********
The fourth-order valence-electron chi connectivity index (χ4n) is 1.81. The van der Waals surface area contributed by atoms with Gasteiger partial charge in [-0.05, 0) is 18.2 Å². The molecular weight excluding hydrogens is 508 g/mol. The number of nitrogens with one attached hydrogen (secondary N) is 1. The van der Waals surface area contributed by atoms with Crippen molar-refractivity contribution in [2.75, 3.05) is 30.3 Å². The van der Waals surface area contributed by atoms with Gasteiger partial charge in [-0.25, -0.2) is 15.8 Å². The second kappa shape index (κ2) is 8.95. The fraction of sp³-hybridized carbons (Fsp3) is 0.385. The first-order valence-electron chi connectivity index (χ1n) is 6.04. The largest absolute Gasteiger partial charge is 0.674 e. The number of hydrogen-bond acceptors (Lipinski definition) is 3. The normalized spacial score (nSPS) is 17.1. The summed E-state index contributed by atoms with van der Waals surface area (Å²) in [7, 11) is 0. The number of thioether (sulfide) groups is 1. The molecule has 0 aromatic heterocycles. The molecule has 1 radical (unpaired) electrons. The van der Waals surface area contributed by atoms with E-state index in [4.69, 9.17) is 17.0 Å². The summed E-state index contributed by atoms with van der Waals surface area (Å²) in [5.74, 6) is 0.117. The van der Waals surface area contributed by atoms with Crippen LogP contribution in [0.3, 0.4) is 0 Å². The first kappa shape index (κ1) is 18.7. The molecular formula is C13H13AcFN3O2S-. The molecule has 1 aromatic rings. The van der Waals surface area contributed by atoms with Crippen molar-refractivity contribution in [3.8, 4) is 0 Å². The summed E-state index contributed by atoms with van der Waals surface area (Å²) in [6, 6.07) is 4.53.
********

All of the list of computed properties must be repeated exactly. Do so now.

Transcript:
The fourth-order valence-electron chi connectivity index (χ4n) is 1.81. The van der Waals surface area contributed by atoms with Gasteiger partial charge in [-0.05, 0) is 18.2 Å². The molecular weight excluding hydrogens is 508 g/mol. The number of nitrogens with one attached hydrogen (secondary N) is 1. The van der Waals surface area contributed by atoms with Crippen molar-refractivity contribution in [2.75, 3.05) is 30.3 Å². The van der Waals surface area contributed by atoms with Gasteiger partial charge in [-0.25, -0.2) is 15.8 Å². The second kappa shape index (κ2) is 8.95. The fraction of sp³-hybridized carbons (Fsp3) is 0.385. The first-order valence-electron chi connectivity index (χ1n) is 6.04. The largest absolute Gasteiger partial charge is 0.674 e. The number of hydrogen-bond acceptors (Lipinski definition) is 3. The normalized spacial score (nSPS) is 17.1. The summed E-state index contributed by atoms with van der Waals surface area (Å²) in [7, 11) is 0. The number of thioether (sulfide) groups is 1. The molecule has 0 aromatic heterocycles. The molecule has 1 radical (unpaired) electrons. The van der Waals surface area contributed by atoms with E-state index in [4.69, 9.17) is 17.0 Å². The summed E-state index contributed by atoms with van der Waals surface area (Å²) in [5.74, 6) is 0.117. The van der Waals surface area contributed by atoms with Crippen LogP contribution in [0.3, 0.4) is 0 Å². The first kappa shape index (κ1) is 18.7. The molecular formula is C13H13AcFN3O2S-. The molecule has 1 aromatic rings. The van der Waals surface area contributed by atoms with Crippen molar-refractivity contribution in [3.8, 4) is 0 Å². The summed E-state index contributed by atoms with van der Waals surface area (Å²) in [6, 6.07) is 4.53.